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Catecholamines – Adrenal Pharmacology

by Pravin Shukle, MD
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    00:01 The adrenal medulla is responsible for catecholamine production.

    00:05 Because we already covered this in the autonomic nervous sytem section of pharmacology, we won't discuss it here.

    00:16 There is one thing I want to mention however, with respect to the adrenal medulla.

    00:20 I want to talk about a cancer or a lesion called pheochromocytoma.

    00:26 Pheochromocytoma is a neuroendocrine tumour. It is often found in the adrenal gland but it can be found outside the adrenal gland as well.

    00:35 It results in excess production of catecholamines, mostly norepinephrine.

    00:40 We can do all kinds of tests. One of the most easy and simple test is the 24 hour metanephrine test of the urine.

    00:47 We check for vanillylmandelic acid and metanephrines as a routine in a 24 hour test, but we can also do clinical testing and take a look at patients' blood pressure and heart rate and see that they tend to have very high levels.

    01:02 Serum testing can also be done. It is exceedingly expensive, but it's highly accurate.

    01:07 I rarely have done serum testing on patients when I'm diagnosing pheochromocytoma we've actually made a diagnosis just with the 24 hour urine and clinically, and we've had actually managed to remove successfully many pheochromocytomas.

    01:23 Remember that plasma metanephrines can also be analyzed. We would be looking specifically for normetanephrine and metanephrine.

    01:32 Treatment of pheochromocytoma is invariably surgical. We have to remove the tumour.

    01:37 Now there are some pharmacological treatments that we do utilize. These are not permanent treatment therapies.

    01:43 These are just hold over treatment therapies or bridge therapies.

    01:46 Phenoxybenzamine, we've learnt about this drug in the CNS lectures, is a nonspecific irreversible alpha blocker.

    01:56 A short acting alpha blocker is prazosin. We can also use terazocin as well.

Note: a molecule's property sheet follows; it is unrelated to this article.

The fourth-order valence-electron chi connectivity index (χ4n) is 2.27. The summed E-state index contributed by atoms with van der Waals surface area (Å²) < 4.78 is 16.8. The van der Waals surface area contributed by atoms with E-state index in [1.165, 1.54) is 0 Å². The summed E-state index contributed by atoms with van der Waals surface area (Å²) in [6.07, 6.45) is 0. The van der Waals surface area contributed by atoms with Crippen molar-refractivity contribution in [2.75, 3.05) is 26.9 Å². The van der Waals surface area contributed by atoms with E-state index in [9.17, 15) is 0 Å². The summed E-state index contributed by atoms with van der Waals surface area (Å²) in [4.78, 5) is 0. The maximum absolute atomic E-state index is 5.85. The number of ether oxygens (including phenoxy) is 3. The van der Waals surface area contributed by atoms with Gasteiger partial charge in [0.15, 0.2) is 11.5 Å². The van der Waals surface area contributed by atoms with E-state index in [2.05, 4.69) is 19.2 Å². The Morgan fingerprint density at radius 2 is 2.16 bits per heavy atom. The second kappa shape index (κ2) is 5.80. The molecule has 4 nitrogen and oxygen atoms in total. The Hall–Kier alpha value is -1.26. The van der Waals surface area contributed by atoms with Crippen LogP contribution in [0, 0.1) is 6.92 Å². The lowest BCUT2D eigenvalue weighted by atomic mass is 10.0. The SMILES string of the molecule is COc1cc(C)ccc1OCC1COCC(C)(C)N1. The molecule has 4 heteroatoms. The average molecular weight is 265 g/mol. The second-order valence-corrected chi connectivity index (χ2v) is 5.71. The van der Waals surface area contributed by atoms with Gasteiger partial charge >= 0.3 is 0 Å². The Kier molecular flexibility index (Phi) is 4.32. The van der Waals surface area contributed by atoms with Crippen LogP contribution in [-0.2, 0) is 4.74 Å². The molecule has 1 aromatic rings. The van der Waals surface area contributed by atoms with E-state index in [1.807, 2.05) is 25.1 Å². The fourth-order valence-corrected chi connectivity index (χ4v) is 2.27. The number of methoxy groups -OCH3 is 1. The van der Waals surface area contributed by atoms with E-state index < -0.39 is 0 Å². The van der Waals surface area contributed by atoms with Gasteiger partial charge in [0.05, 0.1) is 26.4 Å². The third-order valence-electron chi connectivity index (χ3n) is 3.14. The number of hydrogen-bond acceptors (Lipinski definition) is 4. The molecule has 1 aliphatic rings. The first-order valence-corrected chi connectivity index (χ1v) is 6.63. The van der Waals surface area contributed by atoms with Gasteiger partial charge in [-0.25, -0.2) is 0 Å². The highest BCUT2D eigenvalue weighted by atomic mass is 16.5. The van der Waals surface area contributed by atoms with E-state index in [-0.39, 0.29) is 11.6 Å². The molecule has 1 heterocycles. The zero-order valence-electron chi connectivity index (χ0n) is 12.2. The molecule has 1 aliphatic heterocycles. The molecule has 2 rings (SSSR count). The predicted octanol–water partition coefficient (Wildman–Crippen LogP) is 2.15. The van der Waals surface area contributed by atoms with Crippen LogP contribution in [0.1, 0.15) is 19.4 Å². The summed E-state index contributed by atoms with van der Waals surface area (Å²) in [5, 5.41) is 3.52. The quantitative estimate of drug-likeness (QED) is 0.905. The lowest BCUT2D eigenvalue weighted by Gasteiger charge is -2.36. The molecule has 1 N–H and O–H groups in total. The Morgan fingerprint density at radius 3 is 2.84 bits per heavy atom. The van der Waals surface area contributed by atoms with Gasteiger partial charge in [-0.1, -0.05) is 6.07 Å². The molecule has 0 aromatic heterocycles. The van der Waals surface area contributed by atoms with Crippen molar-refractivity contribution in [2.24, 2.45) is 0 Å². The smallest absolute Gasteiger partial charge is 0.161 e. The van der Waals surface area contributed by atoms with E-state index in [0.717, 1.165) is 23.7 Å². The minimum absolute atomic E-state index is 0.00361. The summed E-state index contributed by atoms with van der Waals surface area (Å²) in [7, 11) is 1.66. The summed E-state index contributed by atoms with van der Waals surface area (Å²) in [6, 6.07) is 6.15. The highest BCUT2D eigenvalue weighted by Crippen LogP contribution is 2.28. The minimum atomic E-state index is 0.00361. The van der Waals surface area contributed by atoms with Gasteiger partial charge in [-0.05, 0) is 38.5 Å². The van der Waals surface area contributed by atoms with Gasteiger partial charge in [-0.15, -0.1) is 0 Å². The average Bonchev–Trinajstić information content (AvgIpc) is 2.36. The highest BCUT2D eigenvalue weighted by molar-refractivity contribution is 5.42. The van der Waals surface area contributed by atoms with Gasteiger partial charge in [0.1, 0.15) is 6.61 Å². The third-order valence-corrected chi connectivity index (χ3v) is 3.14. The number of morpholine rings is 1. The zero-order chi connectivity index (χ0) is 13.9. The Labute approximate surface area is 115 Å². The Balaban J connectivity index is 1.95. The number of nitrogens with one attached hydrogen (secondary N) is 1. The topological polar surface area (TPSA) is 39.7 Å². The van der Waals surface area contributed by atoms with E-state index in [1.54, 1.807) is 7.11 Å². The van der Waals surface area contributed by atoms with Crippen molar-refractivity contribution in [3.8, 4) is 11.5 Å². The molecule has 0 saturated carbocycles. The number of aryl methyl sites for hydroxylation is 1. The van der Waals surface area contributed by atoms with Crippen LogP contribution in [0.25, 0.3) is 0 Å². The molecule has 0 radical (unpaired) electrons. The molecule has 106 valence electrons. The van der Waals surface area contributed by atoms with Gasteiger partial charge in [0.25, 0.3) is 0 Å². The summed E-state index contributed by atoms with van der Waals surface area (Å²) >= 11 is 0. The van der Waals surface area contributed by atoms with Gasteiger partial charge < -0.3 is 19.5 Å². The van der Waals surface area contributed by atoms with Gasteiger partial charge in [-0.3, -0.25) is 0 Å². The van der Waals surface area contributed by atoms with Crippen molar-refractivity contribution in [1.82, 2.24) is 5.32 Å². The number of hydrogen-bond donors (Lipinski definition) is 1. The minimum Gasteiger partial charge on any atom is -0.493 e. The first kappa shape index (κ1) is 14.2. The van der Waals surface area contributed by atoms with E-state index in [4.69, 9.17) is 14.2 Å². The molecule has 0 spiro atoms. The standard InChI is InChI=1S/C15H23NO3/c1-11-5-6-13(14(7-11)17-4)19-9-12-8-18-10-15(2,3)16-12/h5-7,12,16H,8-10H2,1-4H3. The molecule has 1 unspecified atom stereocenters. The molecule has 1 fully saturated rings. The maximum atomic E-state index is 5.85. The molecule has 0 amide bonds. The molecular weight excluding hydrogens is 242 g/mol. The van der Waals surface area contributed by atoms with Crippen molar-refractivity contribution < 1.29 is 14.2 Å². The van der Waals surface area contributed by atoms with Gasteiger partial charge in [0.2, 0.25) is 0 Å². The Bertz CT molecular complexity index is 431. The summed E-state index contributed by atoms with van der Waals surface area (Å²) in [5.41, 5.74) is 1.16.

02:03 Now, the other thing that we like to use is labetolol which has combined alpha and beta blocker activity to help us control the heart rate.

    02:11 It's important that we never use a specific beta 1 blocker, because when you give a beta 1 blocker to a patient with pheo, you're gonna have unopposed alpha activity. And for the purposes of the exams, we're going to always say never use a specific beta 1 blocker.

    02:30 In reality, sometimes we have, but I won't get into why, and I want you to forget what I just said.

    02:35 On your exam, never use a beta 1 blocker, remember that part.

    02:40 Now, in terms of volume repletion, remember that you want to give these patients fluids.

    02:45 And sometimes we actually do something called "salt loading" in some patients.

    02:49 That's a specific issue that we deal with in the pre-operative clinic.


    About the Lecture

    The lecture Catecholamines – Adrenal Pharmacology by Pravin Shukle, MD is from the course Endocrine Pharmacology.


    Included Quiz Questions

    1. 24-hour urine for VMA and metanephrines
    2. Full body CT
    3. Urine test for sugars
    4. 24-hour urine for normetaneprhine
    5. Blood test for VMA
    1. Surgery
    2. Alpha and beta blockers
    3. Alpha blockers only
    4. Beta blockers only
    5. Monitoring with 24-hour urine for VMA and metanephrines

    Author of lecture Catecholamines – Adrenal Pharmacology

     Pravin Shukle, MD

    Pravin Shukle, MD


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